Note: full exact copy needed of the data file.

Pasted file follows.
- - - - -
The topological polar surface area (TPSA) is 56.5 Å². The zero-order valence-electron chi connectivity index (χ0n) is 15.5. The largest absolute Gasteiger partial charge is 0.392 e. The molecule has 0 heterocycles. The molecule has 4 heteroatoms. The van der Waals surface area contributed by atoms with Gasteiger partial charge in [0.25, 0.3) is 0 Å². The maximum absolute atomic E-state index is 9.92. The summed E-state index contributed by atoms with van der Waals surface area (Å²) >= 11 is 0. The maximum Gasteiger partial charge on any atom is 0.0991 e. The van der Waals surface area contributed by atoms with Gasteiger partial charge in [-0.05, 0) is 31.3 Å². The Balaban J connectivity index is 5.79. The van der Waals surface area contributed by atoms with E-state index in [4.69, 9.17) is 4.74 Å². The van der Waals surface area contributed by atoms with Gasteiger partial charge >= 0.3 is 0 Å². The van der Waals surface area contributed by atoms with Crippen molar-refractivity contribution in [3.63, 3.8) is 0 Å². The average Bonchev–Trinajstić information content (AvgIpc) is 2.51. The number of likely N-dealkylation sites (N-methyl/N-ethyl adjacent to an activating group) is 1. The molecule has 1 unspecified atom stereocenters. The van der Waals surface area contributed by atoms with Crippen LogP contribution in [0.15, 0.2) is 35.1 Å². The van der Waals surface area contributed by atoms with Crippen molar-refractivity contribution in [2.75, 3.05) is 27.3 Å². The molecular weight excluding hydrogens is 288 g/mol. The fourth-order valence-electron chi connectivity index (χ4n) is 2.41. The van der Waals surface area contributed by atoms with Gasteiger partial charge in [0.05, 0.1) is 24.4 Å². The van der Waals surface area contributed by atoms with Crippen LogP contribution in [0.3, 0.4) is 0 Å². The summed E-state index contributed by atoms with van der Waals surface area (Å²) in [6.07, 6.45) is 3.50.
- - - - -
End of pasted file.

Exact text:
The topological polar surface area (TPSA) is 56.5 Å². The zero-order valence-electron chi connectivity index (χ0n) is 15.5. The largest absolute Gasteiger partial charge is 0.392 e. The molecule has 0 heterocycles. The molecule has 4 heteroatoms. The van der Waals surface area contributed by atoms with Gasteiger partial charge in [0.25, 0.3) is 0 Å². The maximum absolute atomic E-state index is 9.92. The summed E-state index contributed by atoms with van der Waals surface area (Å²) >= 11 is 0. The maximum Gasteiger partial charge on any atom is 0.0991 e. The van der Waals surface area contributed by atoms with Gasteiger partial charge in [-0.05, 0) is 31.3 Å². The Balaban J connectivity index is 5.79. The van der Waals surface area contributed by atoms with E-state index in [4.69, 9.17) is 4.74 Å². The van der Waals surface area contributed by atoms with Gasteiger partial charge >= 0.3 is 0 Å². The van der Waals surface area contributed by atoms with Crippen molar-refractivity contribution in [3.63, 3.8) is 0 Å². The average Bonchev–Trinajstić information content (AvgIpc) is 2.51. The number of likely N-dealkylation sites (N-methyl/N-ethyl adjacent to an activating group) is 1. The molecule has 1 unspecified atom stereocenters. The van der Waals surface area contributed by atoms with Crippen LogP contribution in [0.15, 0.2) is 35.1 Å². The van der Waals surface area contributed by atoms with Crippen molar-refractivity contribution in [2.75, 3.05) is 27.3 Å². The molecular weight excluding hydrogens is 288 g/mol. The fourth-order valence-electron chi connectivity index (χ4n) is 2.41. The van der Waals surface area contributed by atoms with Gasteiger partial charge in [0.05, 0.1) is 24.4 Å². The van der Waals surface area contributed by atoms with Crippen LogP contribution in [0.3, 0.4) is 0 Å². The summed E-state index contributed by atoms with van der Waals surface area (Å²) in [6.07, 6.45) is 3.50.